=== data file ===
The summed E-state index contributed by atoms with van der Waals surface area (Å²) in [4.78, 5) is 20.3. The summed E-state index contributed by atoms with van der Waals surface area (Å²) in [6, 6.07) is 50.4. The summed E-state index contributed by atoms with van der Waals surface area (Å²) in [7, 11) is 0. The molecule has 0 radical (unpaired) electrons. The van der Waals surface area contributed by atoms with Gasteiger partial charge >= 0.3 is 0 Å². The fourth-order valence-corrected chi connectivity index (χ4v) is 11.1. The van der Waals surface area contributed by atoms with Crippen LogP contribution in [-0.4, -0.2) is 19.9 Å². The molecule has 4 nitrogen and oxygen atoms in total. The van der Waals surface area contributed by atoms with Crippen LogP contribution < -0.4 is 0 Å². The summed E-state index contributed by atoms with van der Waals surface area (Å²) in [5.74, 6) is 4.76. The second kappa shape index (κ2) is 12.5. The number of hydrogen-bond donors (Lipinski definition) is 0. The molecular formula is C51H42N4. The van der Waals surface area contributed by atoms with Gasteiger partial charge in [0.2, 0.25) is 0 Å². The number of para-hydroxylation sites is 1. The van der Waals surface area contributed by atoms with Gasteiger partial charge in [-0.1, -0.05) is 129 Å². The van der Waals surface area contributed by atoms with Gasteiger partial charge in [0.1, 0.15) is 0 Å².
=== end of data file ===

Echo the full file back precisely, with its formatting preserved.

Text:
The summed E-state index contributed by atoms with van der Waals surface area (Å²) in [4.78, 5) is 20.3. The summed E-state index contributed by atoms with van der Waals surface area (Å²) in [6, 6.07) is 50.4. The summed E-state index contributed by atoms with van der Waals surface area (Å²) in [7, 11) is 0. The molecule has 0 radical (unpaired) electrons. The van der Waals surface area contributed by atoms with Gasteiger partial charge >= 0.3 is 0 Å². The fourth-order valence-corrected chi connectivity index (χ4v) is 11.1. The van der Waals surface area contributed by atoms with Crippen LogP contribution in [-0.4, -0.2) is 19.9 Å². The molecule has 4 nitrogen and oxygen atoms in total. The van der Waals surface area contributed by atoms with Crippen LogP contribution < -0.4 is 0 Å². The summed E-state index contributed by atoms with van der Waals surface area (Å²) in [5.74, 6) is 4.76. The second kappa shape index (κ2) is 12.5. The number of hydrogen-bond donors (Lipinski definition) is 0. The molecular formula is C51H42N4. The van der Waals surface area contributed by atoms with Gasteiger partial charge in [0.2, 0.25) is 0 Å². The number of para-hydroxylation sites is 1. The van der Waals surface area contributed by atoms with Gasteiger partial charge in [-0.1, -0.05) is 129 Å². The van der Waals surface area contributed by atoms with Gasteiger partial charge in [0.1, 0.15) is 0 Å².